Tokyo. Keio plaza is very famous for accessible room.
They put on shower chair or bathtub board easily.
Just book the cheep price and request to change wheelchair accessible room.
Free upgrade. Secret way. http://www.keioplaza.com
Kyoto. Bathroom space is up to the price of hotel. Toyoko Inn is large and cheep.
Some luxurious hotel have accessible rooms but normally no shower chair.
You can enter the bathroom by own wheelchair.
Check our list. http://www.japan-accessible.com/sleeping/kyoto.htm
December is winter. Keep warm and enjoy Japan !
> I'm about to visit Tokyo.
> I'm a wheelchair user, very strong and independent, with an ultra lightweight manual wheelchair.
> It's proving difficult to find an accessible hotel room where I want to stay,
> namely downtown, handy to the Yamanote line.
> So far I'm only able to find a room that will cost me $200 per night.
Check this page. http://www.japan-accessible.com/sleeping/tokyo.htm
Recently at least one accessible room each hotel, but booking it by phone.
For foreigners, it is not kind system. We can call it instead of foreign wheelchair tourist.
Some hotels you can book accessible rooms by web or fax directly. 200 US$ is enough to find.
> We are a family traveling from San Francisco, California with an elderly mother who now needs a wheelchair.
> Can you help us with information about wheelchair rentals or loans?
> (We have been unsuccessful so far in our inquiries at train stations and elsewhere.)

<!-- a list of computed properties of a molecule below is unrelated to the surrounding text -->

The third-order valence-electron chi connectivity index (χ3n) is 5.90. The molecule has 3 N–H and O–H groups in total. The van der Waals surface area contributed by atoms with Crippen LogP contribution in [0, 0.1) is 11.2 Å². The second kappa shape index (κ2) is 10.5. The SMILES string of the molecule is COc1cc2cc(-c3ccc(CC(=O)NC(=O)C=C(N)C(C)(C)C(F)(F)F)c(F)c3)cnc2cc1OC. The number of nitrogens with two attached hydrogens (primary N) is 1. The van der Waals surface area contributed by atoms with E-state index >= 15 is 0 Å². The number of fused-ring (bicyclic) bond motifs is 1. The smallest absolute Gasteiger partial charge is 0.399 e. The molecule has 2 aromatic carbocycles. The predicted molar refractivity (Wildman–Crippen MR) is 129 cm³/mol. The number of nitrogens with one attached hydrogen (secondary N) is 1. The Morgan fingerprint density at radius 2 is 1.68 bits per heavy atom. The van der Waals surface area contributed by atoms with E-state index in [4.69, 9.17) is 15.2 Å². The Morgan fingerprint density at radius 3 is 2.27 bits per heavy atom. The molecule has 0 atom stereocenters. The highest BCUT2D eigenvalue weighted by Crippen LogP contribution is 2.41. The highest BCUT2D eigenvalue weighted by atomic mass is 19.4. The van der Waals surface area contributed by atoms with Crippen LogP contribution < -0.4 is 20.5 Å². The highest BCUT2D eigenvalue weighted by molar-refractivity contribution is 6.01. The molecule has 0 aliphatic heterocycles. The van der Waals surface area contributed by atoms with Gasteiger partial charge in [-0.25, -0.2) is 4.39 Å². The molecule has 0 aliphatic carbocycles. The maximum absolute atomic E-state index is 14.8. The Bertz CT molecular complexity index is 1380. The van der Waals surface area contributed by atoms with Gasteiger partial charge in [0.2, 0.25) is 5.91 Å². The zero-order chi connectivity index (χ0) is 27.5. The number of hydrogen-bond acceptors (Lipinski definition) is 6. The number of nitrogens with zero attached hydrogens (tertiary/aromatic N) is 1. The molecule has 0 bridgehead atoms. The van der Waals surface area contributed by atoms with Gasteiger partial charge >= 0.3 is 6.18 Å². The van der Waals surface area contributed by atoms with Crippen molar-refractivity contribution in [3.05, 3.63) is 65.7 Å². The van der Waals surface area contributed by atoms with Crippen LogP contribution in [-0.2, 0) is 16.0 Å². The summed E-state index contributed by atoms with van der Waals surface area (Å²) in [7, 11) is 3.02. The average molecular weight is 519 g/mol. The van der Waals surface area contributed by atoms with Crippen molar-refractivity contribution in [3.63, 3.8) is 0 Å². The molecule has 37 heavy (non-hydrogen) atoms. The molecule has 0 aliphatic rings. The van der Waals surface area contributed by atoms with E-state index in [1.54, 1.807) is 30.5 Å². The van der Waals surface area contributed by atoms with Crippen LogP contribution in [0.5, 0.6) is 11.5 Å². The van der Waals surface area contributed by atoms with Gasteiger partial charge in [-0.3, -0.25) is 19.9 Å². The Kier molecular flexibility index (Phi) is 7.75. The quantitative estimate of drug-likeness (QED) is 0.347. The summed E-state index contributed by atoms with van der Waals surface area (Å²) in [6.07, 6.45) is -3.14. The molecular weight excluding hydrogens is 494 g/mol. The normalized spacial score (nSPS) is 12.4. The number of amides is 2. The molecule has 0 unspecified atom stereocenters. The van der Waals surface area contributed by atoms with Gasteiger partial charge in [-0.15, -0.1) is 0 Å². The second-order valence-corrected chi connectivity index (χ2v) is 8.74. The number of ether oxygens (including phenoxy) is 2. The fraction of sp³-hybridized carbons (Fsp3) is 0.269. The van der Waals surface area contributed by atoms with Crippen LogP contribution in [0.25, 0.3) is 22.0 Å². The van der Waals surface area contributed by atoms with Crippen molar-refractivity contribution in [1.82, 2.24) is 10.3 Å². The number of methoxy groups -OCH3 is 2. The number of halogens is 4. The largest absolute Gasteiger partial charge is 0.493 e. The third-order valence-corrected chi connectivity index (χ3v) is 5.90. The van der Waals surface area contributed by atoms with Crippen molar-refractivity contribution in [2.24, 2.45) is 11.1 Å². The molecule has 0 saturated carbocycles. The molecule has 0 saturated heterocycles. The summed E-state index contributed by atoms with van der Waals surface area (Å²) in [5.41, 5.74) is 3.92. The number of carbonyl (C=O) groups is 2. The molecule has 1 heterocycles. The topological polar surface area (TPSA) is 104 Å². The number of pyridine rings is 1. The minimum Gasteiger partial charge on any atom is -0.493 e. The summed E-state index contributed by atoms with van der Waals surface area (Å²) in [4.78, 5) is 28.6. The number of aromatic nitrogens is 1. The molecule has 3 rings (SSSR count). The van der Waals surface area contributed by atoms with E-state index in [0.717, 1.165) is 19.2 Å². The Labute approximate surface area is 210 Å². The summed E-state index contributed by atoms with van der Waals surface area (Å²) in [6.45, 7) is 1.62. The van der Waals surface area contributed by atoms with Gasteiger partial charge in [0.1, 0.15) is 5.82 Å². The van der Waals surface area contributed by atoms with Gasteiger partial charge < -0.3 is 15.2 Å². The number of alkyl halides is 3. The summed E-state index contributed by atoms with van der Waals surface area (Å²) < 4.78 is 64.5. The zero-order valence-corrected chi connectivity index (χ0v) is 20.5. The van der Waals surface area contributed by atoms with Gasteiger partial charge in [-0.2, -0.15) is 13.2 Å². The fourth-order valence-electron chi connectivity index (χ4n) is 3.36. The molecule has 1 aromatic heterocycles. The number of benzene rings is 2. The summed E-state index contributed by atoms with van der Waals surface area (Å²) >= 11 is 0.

No rental and loans for travelers.
Buy it. About 200 US$ so far. But you must find the shop.
Well, many rental wheelchair each place, shopping mall, museum, big station, airport, park. hotel..
All free of charge to
use, but you cannot take it home and hotel. Allowed to use
it inside the facility only.
> How do you gather accessible information ?
> Do the hotels or attractions contact you
directly ? Or go survey by yourself ?
Some JATC info are from our personal experience, but almost
of them are from open resource.
In Japanese, there are many accessible info from official,
business, local survey, and personal experience.
We gather and transmit them in English.
10 years ago, no official accessible info. Hotels and facility do not want to open their accessible situation.
Today half of them open it because they can say yes.
For example, Japan Railway opens station maps, but not all.
We have a low and regulation of accessibility, but only making, no responsibility of information
> How often do you review the information on the website?
Difficult to say. We hope to update them
year by year. When it changes, we change it as soon as possible.
But we do not catch them all. Especially non-accessible change good accessible.
> For revenue model, we have seen that you have membership (regular and supporting membership).
> Could you explain the two types of membership? How do they
That is a low of Japan NPO system.
Regular member has a right to vote NPO general meeting. Supporting members are just financial support.
Now we try to make over sea donation system.